Some interesting ideas emerged from the work of not-for profit group THINK.urban, co-founded by terra.fluxus Principal Landscape Architect Jason King, along with his fellow PSU Urban Studies students Allison Duncan and Katrina Johnston. The group recently completed the presentation of our various concepts for GOOD Ideas for Cities Portland. The team was one of six, which included Wieden+Kennedy, Ziba, Sincerely Interested, OMFGco, and ADXPortland, all tackling tough ideas.
The THINK.urban concepts were developed alongside working alongside our urban leader, BikePortland.org founder Jonathan Maus, who presented the challenge:
“Now it’s time to do the big projects that present a challenge to politicians and the status quo, but that also present an exciting opportunity for the health of our city. But what we’re missing is a a truly game-changing bikeway that connects a Portland neighborhood to the city center. How might we create a major new bikeway that helps make bicycling as visible, safe, convenient, and pleasant for as many people as possible?”
One aspect of the system design included branding and system graphics, which were envisioned as a chain which evoked the idea of links – the system became a noun and a verb – PDX LINK – seen with the ‘green’ paint inside as well, which reflected the plans for the concept to increase wayfinding of bike routes.
Another aspect was to incorporate the existing quadrant system, each acting as a link in the chain of PDX LINK. The radiating graphic below depicts the 5 quadrants, a play on geography that makes Portland a unique place to live. Each quad, including North, gets a unique color scheme, along with a simple 2 letter designation that is also incorporated into signage and other graphics.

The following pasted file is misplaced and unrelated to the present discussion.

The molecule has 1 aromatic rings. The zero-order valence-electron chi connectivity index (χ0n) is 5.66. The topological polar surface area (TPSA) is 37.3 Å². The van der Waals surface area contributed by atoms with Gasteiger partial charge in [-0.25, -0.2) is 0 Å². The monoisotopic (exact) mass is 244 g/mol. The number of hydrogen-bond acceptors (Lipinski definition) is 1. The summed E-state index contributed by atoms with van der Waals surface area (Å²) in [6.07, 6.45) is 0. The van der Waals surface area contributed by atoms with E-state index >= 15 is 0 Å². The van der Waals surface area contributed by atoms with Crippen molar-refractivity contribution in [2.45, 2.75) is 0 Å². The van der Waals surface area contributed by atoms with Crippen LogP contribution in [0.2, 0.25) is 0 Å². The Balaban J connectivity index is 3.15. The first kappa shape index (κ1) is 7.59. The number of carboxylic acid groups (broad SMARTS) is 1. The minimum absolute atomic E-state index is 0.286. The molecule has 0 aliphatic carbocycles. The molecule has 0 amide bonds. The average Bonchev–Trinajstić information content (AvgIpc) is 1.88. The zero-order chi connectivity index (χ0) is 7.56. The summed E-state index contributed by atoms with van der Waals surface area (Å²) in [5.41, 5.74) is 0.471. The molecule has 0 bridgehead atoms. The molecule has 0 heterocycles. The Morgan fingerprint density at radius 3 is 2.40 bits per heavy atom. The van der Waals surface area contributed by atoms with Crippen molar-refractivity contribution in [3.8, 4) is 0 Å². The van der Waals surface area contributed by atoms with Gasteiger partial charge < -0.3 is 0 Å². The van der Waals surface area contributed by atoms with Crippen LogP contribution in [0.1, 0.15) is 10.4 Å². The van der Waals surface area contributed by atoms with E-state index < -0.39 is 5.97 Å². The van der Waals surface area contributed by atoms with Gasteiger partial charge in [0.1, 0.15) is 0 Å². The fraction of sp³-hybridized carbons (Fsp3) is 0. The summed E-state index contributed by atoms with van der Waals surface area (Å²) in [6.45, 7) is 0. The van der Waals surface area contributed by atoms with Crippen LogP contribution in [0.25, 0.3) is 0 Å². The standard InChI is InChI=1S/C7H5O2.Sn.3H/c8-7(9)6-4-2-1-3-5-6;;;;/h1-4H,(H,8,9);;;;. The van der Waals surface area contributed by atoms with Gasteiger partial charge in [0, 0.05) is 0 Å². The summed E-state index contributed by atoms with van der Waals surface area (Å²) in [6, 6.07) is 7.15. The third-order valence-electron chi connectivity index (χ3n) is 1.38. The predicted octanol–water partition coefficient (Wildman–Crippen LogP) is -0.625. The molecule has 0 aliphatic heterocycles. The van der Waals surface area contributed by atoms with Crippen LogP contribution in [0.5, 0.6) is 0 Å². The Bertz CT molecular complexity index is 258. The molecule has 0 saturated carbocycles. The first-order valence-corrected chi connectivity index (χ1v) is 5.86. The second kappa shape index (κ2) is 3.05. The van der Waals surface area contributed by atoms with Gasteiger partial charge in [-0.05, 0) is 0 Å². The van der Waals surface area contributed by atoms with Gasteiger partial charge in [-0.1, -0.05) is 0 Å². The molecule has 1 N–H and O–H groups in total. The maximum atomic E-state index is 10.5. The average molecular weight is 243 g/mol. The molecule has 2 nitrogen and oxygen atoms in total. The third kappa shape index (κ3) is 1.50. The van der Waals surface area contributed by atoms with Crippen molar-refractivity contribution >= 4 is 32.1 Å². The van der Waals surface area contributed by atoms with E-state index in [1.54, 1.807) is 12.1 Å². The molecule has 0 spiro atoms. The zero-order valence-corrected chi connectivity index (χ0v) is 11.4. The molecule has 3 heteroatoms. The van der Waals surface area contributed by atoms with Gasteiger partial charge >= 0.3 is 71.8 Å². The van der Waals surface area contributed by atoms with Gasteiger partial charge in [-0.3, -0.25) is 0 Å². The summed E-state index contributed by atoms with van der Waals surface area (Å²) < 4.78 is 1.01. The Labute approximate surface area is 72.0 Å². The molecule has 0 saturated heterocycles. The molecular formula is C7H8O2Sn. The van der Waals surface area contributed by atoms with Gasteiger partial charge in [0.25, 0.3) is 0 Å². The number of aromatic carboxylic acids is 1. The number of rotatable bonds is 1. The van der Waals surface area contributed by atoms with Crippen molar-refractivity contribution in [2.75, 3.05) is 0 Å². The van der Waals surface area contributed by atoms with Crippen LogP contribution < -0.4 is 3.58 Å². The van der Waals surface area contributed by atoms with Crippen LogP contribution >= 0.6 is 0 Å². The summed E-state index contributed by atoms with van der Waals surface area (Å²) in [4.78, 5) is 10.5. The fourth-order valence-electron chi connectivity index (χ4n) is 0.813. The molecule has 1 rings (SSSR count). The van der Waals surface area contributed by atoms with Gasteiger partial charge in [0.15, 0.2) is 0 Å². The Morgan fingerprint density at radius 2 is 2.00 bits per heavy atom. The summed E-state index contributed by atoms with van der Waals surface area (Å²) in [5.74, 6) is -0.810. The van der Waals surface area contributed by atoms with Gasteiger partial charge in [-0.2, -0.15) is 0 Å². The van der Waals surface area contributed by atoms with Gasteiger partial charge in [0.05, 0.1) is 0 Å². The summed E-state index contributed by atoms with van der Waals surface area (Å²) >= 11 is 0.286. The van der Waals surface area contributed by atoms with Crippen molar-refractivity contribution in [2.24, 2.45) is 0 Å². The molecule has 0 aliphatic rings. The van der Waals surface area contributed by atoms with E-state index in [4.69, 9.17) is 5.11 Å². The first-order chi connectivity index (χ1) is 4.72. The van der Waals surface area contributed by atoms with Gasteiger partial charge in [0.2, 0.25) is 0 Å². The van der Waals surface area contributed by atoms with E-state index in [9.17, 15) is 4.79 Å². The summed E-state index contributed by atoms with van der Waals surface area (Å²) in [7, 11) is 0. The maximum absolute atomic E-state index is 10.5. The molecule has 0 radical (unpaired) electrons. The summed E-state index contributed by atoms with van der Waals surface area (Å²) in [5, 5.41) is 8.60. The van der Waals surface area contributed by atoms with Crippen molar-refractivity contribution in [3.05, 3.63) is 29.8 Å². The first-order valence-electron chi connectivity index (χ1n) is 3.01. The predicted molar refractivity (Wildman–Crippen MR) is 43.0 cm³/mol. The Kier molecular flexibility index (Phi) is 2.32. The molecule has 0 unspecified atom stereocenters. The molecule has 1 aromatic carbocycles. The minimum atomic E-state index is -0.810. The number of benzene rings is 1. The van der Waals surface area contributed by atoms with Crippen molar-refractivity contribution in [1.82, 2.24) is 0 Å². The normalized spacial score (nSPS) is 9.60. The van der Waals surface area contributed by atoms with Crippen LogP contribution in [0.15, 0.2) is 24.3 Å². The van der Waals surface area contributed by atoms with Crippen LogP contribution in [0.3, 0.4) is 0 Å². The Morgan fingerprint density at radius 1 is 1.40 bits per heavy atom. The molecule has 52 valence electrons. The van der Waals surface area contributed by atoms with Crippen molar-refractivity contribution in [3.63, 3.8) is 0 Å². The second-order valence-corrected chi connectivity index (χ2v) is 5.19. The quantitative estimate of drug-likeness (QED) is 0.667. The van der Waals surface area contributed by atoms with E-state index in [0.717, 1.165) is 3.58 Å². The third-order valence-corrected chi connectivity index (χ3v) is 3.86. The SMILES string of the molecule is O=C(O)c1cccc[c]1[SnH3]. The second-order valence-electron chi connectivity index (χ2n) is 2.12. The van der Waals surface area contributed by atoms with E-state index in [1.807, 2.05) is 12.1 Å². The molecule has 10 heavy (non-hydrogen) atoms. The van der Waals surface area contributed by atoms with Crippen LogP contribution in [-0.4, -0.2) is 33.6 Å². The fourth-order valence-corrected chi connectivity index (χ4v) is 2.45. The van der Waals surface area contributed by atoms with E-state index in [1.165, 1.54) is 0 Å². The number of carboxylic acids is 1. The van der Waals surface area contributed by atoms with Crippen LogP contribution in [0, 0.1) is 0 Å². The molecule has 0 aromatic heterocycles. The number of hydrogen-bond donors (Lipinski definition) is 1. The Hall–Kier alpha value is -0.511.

There was a conceptual mapping component as well including our proposal for two-way cycletracks on main routes, connected by the wayfinding based on quadrants – which is seen above. Each of these ‘highways’ would be located within 1 miles of all residents and businesses, and fed by a system of local streets.
Starting with these major roadways, the further development of a hierarchy of bike routes, from major Highways and Boulevards, to less traveled Corridors and Greenways – nested inside one another for a complete system. A snapshot of a portion of downtown shows these designations.
The final piece was conceptual sketches – simple before and after graphics to showcase the new idea, on the street. We did a number of them connecting the Cully Neighborhood in Northeast Portland to the Downtown core, using no ‘back street solutions’.
The first starts on NE 57th, with a heavily vegetated buffer providing necessary separation from the traffic to ensure safety for riders.
The second is located along East Burnside – where we are recoupling the one-way to include a two way bike route connected across to downtown.
Another option is downtown, along SW Broadway, where the existing cycle-track was expanded near Portland State University. Note wayfinding and access to multiple modes of transportation throughout.
We did many more graphics, which will get shared down the line. A few more ‘after’ shots include Sandy Boulevard and the Burnside Bridge. The opportunity to make ‘cycling an everyday thing’ offers the ability to go for a ride with your favorite dog, or stop by for some roadside bike-powered gelato, and take the whole family for a ride to the Saturday Market. A safe, connected and legible system can make Portland a world-class bike city.
Hopefully these images help in that effort.